Wii Controllers Get Tangled In Patent Fight

Hillcrest Labs says the technology underpinning the Wii violates four of its patents for motion-sensing controllers.
Hillcrest Labs says the technology underpinning the Wii violates four of its patents for motion-sensing controllers. (Pr Newswire)
By Zachary A. Goldfarb
Washington Post Staff Writer
Thursday, August 21, 2008

A small local technology company, citing patent infringement, yesterday asked a U.S. trade panel to stop Japan-based video game giant Nintendo from importing its Wii system into the United States and filed a suit in federal court for unspecified damages.

The Wii video game system, released in late 2006, became massively popular with a new interface that lets players swing a remote to play tennis or tilt a controller left and right to drive a car.

Hillcrest Labs, a seven-year-old Rockville company, said it owns the patents to the technology underpinning the Wii.

Hillcrest's technology allows users to select movies, browse the Web, control their cable box or otherwise interact with content -- not by pressing a button on a conventional controller, but by moving a device left, right, up and down in front of a television or computer screen.

"While Hillcrest Labs has a great deal of respect for Nintendo and the Wii, Hillcrest Labs believes that Nintendo is in clear violation of its patents and has taken this action to protect its intellectual property rights," the company said in statement, adding that it would not comment further.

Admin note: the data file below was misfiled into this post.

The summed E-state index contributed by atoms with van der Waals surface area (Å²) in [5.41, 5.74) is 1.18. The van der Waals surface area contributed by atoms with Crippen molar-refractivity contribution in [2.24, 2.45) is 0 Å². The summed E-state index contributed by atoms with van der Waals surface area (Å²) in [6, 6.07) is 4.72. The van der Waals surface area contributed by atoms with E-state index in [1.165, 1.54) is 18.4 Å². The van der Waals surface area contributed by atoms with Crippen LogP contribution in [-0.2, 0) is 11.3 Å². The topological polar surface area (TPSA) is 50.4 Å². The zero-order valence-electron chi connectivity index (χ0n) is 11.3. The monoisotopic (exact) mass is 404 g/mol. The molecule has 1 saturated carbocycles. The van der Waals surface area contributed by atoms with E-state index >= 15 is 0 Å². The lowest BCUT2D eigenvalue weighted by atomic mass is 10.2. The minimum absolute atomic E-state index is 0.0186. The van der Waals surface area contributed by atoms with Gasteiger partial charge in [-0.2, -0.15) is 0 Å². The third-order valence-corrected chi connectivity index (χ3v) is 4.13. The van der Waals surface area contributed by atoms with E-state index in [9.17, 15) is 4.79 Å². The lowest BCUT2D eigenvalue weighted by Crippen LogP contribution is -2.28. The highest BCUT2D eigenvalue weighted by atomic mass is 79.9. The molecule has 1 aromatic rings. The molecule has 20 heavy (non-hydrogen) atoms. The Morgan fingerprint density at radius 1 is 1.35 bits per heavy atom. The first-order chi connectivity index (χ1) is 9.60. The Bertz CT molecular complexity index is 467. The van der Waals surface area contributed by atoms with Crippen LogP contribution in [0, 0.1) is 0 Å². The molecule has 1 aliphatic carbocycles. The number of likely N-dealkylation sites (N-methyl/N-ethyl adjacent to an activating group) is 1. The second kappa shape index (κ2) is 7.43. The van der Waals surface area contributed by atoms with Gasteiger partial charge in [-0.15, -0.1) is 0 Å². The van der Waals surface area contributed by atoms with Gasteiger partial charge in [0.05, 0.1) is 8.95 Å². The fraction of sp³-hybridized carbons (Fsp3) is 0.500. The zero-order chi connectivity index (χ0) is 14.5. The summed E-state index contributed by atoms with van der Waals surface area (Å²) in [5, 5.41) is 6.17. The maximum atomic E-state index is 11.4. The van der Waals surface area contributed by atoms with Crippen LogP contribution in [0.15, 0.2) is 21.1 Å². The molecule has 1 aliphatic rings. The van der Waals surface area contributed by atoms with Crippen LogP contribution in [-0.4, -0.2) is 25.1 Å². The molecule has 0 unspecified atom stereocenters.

Nintendo spokesman Charlie Scibetta said, "We have not been served with any lawsuit or other action by Hillcrest and therefore have no comment."

Even if Hillcrest's claims are valid, the likelihood that Nintendo will be forced to stop selling the Wii is small, said Samson Vermont, a patent expert and law professor at George Mason University.

"It could happen, but the stakes would be so high that Nintendo wouldn't let it happen," Vermont said. "The reality of it is, one of two things is going to happen: either there's no merit to [Hillcrest's] suit and they'll lose, or Nintendo will settle."

Patent lawsuits are fairly common and the outcomes are mixed, experts said.

In 2006, Research In Motion, the Canadian maker of BlackBerry devices, paid $612.5 million to resolve a patent-infringement case with NTP of Northern Virginia. Just last month, Nintendo faced a setback when a U.S. court in Texas ordered the video game maker to pay $23 million to resolve a patent-infringement suit with another company. The court said Nintendo also had to stop selling several types of controllers. Nintendo has appealed.

The U.S. International Trade Commission, the panel with which Hillcrest filed its complaint, has the authority to block imports of products that infringe U.S. patents. The lawsuit was filed in the U.S. District Court in Maryland.

Hillcrest cites four patents filed in 2004 or before which describe functions present in the Wii, such as the motion-sensing accelerometer in the remote control. The most recent of these patents was approved on Tuesday. Three of the patents relate to the remote control's design and mention a number of possible uses, though not for video games. The fourth patent relates to the software that guides the on-screen interface and makes mention of several uses related to video games.

"You can describe multiple products in your patent application and the fact that you don't describe the exact same product, that's not the key," said Robert Sokohl, a patent attorney unaffiliated with the case from Sterne, Kessler, Goldstein & Fox, a District law firm.

Hillcrest has licensed its technology to Logitech and to Universal Electronics. The company has attracted $50 million in venture capital, including $25 million in January, from investors including New Enterprise Associates, Grotech Ventures, AllianceBernstein and others.

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